The link works fine. Thanks.

Interesting, Senkaku(Sharp Point Attic) comes from British name Pinnacle.

I think China has a pretty strong case, based on
1. discovery (historic document)
2. geography (continental shelf), as shown in my map above and in the end of the article you linked
3. the dispute between governors of Taiwan and Ryukyu in 1930s, where court in Tokyo ruled Diaoyu to the Taiwan colonial governor

However, China (both PRC and ROC) failed to reclaimed it (basically ignored it) after WWII until 1971, which has lead to the current dispute and provided Japan with the 'legal' basis.

denk said...

Hello sun bin,

Some years ago barry wain wrote in the rabid anti Chinese asian WAR street journal that the diaoyu dispute shows Chinese aggressiveness, he suggested uncle sham should help defend this “Japanese territories”. One gent showed him this article by professor Kiyoshi Inoue and the Tokyo court ruling awarding diaoyu’s sovereignty to Taiwan. This shut barry wain up for good and he never talked about diaoyu again, even though he kept yapping about china’s other “aggressions”.
The yanks bias regarding the quarrel between china and japan seems to be downright racist.

Sun Bin said...

I think 'racist' is probably not the reason in this particular issue. Japanese and Chinese are both yellow and asian.

It is more about the misconeption about "ideology" and the perception that China is potentially a more formidable competitor (due to its size).

Yes, there may be racial element regarding other issues, e.g., in containing Asian countries in general (15-20 years ago it was Japan threat wolf crying). Now it is probably just some people trying to demonize China, conveniently using Japan.

I guess China just have to live with this. Not much they can do other than more communication. There are many rational voices such as Thomas Barnett and many in the academics circle.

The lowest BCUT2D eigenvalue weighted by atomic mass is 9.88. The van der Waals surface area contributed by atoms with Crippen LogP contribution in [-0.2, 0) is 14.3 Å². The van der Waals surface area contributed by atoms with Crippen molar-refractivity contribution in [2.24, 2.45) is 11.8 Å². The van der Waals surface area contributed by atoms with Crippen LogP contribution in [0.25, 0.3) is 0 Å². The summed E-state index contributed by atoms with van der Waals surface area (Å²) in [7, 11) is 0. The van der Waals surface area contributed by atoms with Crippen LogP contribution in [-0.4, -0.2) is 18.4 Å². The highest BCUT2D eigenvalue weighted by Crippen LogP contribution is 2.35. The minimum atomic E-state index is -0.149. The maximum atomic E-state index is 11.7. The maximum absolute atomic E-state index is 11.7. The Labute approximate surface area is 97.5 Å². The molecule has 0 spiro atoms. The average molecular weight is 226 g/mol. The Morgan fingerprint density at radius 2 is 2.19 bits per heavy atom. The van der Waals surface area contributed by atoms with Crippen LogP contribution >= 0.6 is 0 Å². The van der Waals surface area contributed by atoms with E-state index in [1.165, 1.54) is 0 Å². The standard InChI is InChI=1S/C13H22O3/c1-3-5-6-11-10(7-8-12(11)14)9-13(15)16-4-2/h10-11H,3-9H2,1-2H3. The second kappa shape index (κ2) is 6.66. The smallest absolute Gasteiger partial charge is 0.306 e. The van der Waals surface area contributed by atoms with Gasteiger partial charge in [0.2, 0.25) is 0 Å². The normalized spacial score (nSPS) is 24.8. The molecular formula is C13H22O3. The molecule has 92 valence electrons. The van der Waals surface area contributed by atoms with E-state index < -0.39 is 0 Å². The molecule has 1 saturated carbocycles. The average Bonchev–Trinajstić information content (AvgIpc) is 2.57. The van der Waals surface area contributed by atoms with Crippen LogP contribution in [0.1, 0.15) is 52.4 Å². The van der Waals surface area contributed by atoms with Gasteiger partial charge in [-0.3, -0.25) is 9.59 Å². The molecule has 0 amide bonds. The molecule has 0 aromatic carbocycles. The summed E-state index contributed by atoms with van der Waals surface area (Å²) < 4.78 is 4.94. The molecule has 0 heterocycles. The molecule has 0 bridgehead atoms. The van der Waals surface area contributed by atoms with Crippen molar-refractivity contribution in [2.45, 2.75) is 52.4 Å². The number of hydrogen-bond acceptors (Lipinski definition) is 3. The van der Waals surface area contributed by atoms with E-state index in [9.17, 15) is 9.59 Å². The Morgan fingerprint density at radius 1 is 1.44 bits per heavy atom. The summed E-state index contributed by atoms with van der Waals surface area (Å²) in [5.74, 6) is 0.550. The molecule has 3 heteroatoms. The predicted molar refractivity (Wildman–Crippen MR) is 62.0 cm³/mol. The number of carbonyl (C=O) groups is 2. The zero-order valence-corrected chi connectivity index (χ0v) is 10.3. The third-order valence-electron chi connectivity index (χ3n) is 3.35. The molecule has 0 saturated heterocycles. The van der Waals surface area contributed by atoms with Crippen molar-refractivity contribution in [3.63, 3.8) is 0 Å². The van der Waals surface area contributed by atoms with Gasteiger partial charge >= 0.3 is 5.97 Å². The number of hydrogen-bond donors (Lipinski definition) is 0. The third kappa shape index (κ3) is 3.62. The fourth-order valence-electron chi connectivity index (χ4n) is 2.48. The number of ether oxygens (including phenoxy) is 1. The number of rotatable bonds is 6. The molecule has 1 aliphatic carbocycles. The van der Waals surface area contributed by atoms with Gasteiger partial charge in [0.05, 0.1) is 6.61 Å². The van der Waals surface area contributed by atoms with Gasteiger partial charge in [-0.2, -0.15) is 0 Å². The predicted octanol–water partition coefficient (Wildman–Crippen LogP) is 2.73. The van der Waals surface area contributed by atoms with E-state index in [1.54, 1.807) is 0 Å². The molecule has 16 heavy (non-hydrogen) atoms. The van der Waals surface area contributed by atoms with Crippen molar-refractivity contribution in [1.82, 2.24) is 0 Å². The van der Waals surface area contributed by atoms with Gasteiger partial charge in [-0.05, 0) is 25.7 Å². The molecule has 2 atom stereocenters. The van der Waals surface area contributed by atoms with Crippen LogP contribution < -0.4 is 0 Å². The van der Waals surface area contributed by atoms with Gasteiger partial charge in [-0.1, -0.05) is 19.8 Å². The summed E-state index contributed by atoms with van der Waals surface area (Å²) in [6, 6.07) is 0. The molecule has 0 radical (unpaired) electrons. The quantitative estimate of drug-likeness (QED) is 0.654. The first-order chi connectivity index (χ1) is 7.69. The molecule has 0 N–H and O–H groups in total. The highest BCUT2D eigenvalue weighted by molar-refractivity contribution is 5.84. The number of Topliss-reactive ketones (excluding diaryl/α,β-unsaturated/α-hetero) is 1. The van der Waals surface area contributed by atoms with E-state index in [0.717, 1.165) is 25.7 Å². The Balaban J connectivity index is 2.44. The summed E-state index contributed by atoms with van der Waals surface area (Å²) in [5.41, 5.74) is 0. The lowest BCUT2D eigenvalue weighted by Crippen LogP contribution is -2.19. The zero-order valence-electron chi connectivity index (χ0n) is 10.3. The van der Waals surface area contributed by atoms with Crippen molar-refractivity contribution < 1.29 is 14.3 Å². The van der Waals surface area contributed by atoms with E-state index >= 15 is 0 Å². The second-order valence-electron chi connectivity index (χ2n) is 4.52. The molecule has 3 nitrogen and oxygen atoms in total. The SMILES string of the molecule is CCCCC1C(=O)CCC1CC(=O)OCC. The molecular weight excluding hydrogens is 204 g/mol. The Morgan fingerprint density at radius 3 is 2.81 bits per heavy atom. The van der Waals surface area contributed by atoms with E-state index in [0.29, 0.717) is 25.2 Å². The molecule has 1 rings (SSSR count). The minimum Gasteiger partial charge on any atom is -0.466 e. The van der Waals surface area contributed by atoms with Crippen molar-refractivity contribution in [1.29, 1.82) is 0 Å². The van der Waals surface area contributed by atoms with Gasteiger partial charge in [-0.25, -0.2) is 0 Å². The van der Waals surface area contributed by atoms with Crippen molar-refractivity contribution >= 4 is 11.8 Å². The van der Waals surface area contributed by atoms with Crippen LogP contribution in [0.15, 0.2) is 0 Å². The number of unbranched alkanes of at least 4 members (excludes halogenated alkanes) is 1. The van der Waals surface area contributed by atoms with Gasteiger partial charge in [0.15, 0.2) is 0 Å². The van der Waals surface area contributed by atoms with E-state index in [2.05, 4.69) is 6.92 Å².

Curzon said...

Tom Barnett rational... cute!

Sun Bin said...

That old man does not look cute to me. But he certainly is a lot more rational that people like Kaplan :)
even your pal 'younghusband' thinks so.

dylan said...

You claim Japan's case is very weak. I would disagree, it is at least as strong as Chinas. For years, Beijing has asserted its sovereignty extends as far as an area near the Ryukyu Islands. To defend its argument, China cites the judgment given by the World Court in the North Sea Continental Shelf Case in 1969, which pitted West Germany against Denmark and the Netherlands. The court ruled that the continental shelf of a given nation constituted "a natural prolongation of its land territory."

In later years, however, the median line--a line of demarcation drawn midway between the coastlines of two nations--has been used as a basis for the settlement of similar disputes. Examples include the World Court's 1985 ruling on the case involving continental shelf delimitation between Libya and Malta and the court's 1993 judgment on the case concerning maritime delimitation in the area between Denmark's Greenland and Norway's Jan Mayen.

The 1985 ruling states that if the distance between the coasts of two nations is less than 400 nautical miles, geological or geophysical factors within that distance do not have any role to play in determining the legitimacy of each country's claim to a continental shelf subject to its sovereignty.

It should be noted that China and Vietnam agreed to draw a line of demarcation midway between their coasts to delimit the Tonkin Gulf in 2000 (as you are happy to refer to in another context in another post. Why is the ECS different?). The two nations also agreed to conduct a joint natural resources development project in waters straddling that line. (not just on Vietnam's side of the line, again, why is ECS different?)

Sun Bin said...

I am not an expert int'l laws. So you may be right.

there are a few points though.

1. Vietnam is a continental country, it shares the continental shelf with China. A totally different case. So far all you have quoted is dispute between 2 continental countries.

2. I guess Denmark is also sort of continental. So China's case is strong than Denmark

3. You cannot claim beyond the sea trough deeper than 2500 (Okinawa Trough 2900-2940m). I think China claims as far as about 2000M mark west of the Trough.

4. I think China is willing share part of the disputed area in a negotiation. However, China will definitely take the west side of the disputed area where the extension of Chunxiao gas field is located. Therefore, China is only siphoning on its own share of the disputed land, if "siphoning" could be taken seriously.

Given the example of the North Sea, it is still likely that there might be oil field further east. But it is not the same field.

Also, further south near Diaoyu the demarcation line might end up to be closer to the median line and Japan might have some rights there.

-- I do hope there is some treasure under Japan's side, so that both sides could be happy.